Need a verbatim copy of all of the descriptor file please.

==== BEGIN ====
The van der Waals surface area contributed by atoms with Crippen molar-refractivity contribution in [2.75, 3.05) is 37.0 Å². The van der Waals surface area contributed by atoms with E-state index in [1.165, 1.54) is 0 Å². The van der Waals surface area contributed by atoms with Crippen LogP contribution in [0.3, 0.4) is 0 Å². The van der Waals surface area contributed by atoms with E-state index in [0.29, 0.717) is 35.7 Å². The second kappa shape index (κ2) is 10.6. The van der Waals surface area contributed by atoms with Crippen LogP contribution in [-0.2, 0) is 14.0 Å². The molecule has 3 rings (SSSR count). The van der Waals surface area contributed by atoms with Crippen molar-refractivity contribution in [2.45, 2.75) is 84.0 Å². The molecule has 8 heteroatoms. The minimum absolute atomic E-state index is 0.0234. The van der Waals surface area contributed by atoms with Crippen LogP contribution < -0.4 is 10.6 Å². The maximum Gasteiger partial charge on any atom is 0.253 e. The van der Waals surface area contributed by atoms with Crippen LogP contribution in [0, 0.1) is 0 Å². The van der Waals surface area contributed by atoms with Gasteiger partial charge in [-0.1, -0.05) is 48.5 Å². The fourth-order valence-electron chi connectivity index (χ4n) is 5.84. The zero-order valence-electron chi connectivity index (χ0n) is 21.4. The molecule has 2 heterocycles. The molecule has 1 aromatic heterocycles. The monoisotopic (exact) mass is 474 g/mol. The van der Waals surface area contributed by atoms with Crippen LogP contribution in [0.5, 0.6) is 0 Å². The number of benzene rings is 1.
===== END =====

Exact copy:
The van der Waals surface area contributed by atoms with Crippen molar-refractivity contribution in [2.75, 3.05) is 37.0 Å². The van der Waals surface area contributed by atoms with E-state index in [1.165, 1.54) is 0 Å². The van der Waals surface area contributed by atoms with Crippen LogP contribution in [0.3, 0.4) is 0 Å². The van der Waals surface area contributed by atoms with E-state index in [0.29, 0.717) is 35.7 Å². The second kappa shape index (κ2) is 10.6. The van der Waals surface area contributed by atoms with Crippen LogP contribution in [-0.2, 0) is 14.0 Å². The molecule has 3 rings (SSSR count). The van der Waals surface area contributed by atoms with Crippen molar-refractivity contribution in [2.45, 2.75) is 84.0 Å². The molecule has 8 heteroatoms. The minimum absolute atomic E-state index is 0.0234. The van der Waals surface area contributed by atoms with Crippen LogP contribution < -0.4 is 10.6 Å². The maximum Gasteiger partial charge on any atom is 0.253 e. The van der Waals surface area contributed by atoms with Crippen LogP contribution in [0, 0.1) is 0 Å². The van der Waals surface area contributed by atoms with Gasteiger partial charge in [-0.1, -0.05) is 48.5 Å². The fourth-order valence-electron chi connectivity index (χ4n) is 5.84. The zero-order valence-electron chi connectivity index (χ0n) is 21.4. The molecule has 2 heterocycles. The molecule has 1 aromatic heterocycles. The monoisotopic (exact) mass is 474 g/mol. The van der Waals surface area contributed by atoms with Crippen LogP contribution in [0.5, 0.6) is 0 Å². The number of benzene rings is 1.